Nanette Ardakoc, daughter of Cherry Corn, is an 8th generation potter in the Brown Family of potters. She grew up watching her Grandfather, Evan Brown, turn on the wheel with her grandmother, Mercedes Brown finished pottery and helped customers. She watched her mother grow and excel in her pottery through her life as she went from decorating to glazing, to mixing clay and finally to making the pieces from start to finish. Nanette studied pottery and ceramics at A-B Tech Community College and worked fro a short while as the director of pottery at the Waynesville Recreation Center. Nanette discovered her love for pottery lies with slab building, coils and stamping. She loves to mix glazes and create new color combinations. Her favorite part is working alongside her mother and soaking up as much information about her heritage as possible.
David Blackwelder lives in Old Fort in McDowell County, N.C. He is involved in many community organizations like the Crooked Creek Fire Department where he is President of the Board of Directors and serves as Safety Officer and Chaplain for the department. He serves as President of the Board of Directors for Davidson’s Fort Historic Park and has served as a Reenactor at The Gateway Mountain Museum, both located in Old Fort. He has been an American Revolution Era Reenactor for 25 years, will produce an exhibit called " NC Mountain People, Back to our roots"
Since the 1700s the Brown family has been making pottery in the U.S.. Originally from England, the Brown family moved to the U.S. and brought the trade of Folk Pottery with them. Evan J. Brown, 6th Generation, opened Evan’s Pottery in 1964, continuing the family tradition. He then passed his knowledge to his daughter, Cherry B. Corn, 7th Generation. Cherry became the first female potter in the Brown Family. Cherry then passed her knowledge to her daughters and their children who are the 8th and 9th generation. With three generations currently producing, Evan’s Pottery continues to keep the spirit and tradition of Folk Art alive. 828-684-9726 to leave a message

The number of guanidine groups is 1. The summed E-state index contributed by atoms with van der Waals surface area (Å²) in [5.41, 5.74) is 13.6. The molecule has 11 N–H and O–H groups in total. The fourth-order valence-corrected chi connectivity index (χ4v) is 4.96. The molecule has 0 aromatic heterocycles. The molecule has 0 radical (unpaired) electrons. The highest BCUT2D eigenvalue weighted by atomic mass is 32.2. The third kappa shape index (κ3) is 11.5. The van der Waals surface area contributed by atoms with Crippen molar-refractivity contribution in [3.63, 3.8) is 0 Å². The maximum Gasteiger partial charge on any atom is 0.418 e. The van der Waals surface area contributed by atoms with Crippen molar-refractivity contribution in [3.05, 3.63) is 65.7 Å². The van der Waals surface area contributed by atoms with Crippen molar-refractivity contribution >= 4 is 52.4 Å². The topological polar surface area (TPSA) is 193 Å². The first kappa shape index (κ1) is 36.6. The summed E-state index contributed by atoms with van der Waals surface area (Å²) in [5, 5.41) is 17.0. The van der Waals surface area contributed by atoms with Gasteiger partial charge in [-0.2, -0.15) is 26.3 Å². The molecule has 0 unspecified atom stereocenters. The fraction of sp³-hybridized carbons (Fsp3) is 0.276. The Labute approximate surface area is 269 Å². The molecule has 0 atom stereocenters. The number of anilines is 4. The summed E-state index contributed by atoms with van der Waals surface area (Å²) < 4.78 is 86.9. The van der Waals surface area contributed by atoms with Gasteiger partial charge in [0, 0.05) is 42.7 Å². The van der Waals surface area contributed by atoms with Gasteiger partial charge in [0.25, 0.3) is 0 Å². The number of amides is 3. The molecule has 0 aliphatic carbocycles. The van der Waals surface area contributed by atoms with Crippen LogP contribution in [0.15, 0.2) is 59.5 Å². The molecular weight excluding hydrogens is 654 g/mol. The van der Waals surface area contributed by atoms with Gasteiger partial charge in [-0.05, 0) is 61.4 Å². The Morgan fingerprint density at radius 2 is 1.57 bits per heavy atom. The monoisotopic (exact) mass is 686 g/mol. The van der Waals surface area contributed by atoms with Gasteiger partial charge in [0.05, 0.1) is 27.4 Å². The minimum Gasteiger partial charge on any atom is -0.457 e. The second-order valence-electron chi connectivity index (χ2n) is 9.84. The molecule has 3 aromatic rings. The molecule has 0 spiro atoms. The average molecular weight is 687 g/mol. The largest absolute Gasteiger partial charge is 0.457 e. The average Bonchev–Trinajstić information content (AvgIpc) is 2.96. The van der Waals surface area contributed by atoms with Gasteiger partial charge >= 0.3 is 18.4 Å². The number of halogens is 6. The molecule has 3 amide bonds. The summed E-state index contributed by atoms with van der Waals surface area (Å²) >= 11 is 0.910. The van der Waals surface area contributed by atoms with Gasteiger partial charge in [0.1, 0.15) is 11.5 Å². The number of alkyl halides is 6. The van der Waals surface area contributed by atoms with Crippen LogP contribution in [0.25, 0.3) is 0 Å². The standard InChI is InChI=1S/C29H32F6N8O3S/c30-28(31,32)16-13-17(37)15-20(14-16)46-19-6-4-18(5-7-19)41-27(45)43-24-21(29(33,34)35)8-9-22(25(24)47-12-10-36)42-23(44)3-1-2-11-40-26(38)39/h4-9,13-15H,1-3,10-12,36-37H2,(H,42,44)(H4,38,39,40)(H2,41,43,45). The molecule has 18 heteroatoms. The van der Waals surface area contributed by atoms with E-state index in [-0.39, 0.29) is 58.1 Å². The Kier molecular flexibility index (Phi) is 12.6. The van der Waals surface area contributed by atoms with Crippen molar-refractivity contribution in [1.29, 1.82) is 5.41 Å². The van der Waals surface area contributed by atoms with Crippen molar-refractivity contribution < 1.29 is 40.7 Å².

Lena Ennis, Artist
I grew up along the shores of North Carolina’s Crystal Coast and at an early age began learning to draw and paint the world around me from my grandmother, a southwestern landscape artist. She had me involved in oil painting at the age of four. From that early age, I fell in love with the magic of creating three dimension on a two dimensional plane. I attended the School of Art at East Carolina University, became a commercial artist for many years, then a freelance fine artist.
My work has won awards on the local, national and international level. As a member of the Village of Yesteryear at the NC State Fair, I received the Master Craftsman Award in 2014. Creating art carries me all over the United States, painting for myself and teaching others. I cannot imagine doing anything else.